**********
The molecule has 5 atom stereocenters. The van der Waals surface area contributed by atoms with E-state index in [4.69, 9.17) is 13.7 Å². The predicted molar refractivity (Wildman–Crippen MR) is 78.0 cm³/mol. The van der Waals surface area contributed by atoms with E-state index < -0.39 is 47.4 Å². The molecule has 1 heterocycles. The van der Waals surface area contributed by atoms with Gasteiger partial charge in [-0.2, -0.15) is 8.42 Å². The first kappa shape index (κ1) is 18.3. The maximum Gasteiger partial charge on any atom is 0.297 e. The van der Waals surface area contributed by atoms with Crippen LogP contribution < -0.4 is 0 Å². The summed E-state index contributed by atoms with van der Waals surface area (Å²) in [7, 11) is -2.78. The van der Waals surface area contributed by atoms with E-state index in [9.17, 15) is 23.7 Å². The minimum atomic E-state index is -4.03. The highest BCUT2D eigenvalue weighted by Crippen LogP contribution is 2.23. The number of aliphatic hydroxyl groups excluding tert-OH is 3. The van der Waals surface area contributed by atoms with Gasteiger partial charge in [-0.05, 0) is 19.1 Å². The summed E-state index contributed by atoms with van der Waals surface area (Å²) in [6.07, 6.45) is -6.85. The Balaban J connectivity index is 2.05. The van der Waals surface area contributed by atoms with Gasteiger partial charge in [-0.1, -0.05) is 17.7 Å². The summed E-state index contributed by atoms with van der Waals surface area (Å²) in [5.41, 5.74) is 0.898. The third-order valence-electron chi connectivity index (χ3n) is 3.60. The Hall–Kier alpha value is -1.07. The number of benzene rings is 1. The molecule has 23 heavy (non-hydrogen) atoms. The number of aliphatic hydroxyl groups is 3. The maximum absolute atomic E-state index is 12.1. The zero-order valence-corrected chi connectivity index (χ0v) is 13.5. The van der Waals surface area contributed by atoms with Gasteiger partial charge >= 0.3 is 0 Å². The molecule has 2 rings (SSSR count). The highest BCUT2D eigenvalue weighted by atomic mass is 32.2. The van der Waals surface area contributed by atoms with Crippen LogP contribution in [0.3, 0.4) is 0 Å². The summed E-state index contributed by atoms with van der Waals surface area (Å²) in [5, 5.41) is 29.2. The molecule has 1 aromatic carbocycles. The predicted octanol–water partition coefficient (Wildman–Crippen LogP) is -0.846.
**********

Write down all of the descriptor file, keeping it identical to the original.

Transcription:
The molecule has 5 atom stereocenters. The van der Waals surface area contributed by atoms with E-state index in [4.69, 9.17) is 13.7 Å². The predicted molar refractivity (Wildman–Crippen MR) is 78.0 cm³/mol. The van der Waals surface area contributed by atoms with E-state index < -0.39 is 47.4 Å². The molecule has 1 heterocycles. The van der Waals surface area contributed by atoms with Gasteiger partial charge in [-0.2, -0.15) is 8.42 Å². The first kappa shape index (κ1) is 18.3. The maximum Gasteiger partial charge on any atom is 0.297 e. The van der Waals surface area contributed by atoms with Crippen LogP contribution < -0.4 is 0 Å². The summed E-state index contributed by atoms with van der Waals surface area (Å²) in [7, 11) is -2.78. The van der Waals surface area contributed by atoms with E-state index in [9.17, 15) is 23.7 Å². The minimum atomic E-state index is -4.03. The highest BCUT2D eigenvalue weighted by Crippen LogP contribution is 2.23. The number of aliphatic hydroxyl groups excluding tert-OH is 3. The van der Waals surface area contributed by atoms with Gasteiger partial charge in [-0.05, 0) is 19.1 Å². The summed E-state index contributed by atoms with van der Waals surface area (Å²) in [6.07, 6.45) is -6.85. The Balaban J connectivity index is 2.05. The van der Waals surface area contributed by atoms with Gasteiger partial charge in [-0.1, -0.05) is 17.7 Å². The summed E-state index contributed by atoms with van der Waals surface area (Å²) in [5.41, 5.74) is 0.898. The third-order valence-electron chi connectivity index (χ3n) is 3.60. The Hall–Kier alpha value is -1.07. The number of benzene rings is 1. The molecule has 23 heavy (non-hydrogen) atoms. The number of aliphatic hydroxyl groups is 3. The maximum absolute atomic E-state index is 12.1. The zero-order valence-corrected chi connectivity index (χ0v) is 13.5. The van der Waals surface area contributed by atoms with Gasteiger partial charge >= 0.3 is 0 Å². The molecule has 2 rings (SSSR count). The highest BCUT2D eigenvalue weighted by atomic mass is 32.2. The van der Waals surface area contributed by atoms with Crippen LogP contribution in [0.3, 0.4) is 0 Å². The summed E-state index contributed by atoms with van der Waals surface area (Å²) in [5, 5.41) is 29.2. The molecule has 1 aromatic carbocycles. The predicted octanol–water partition coefficient (Wildman–Crippen LogP) is -0.846.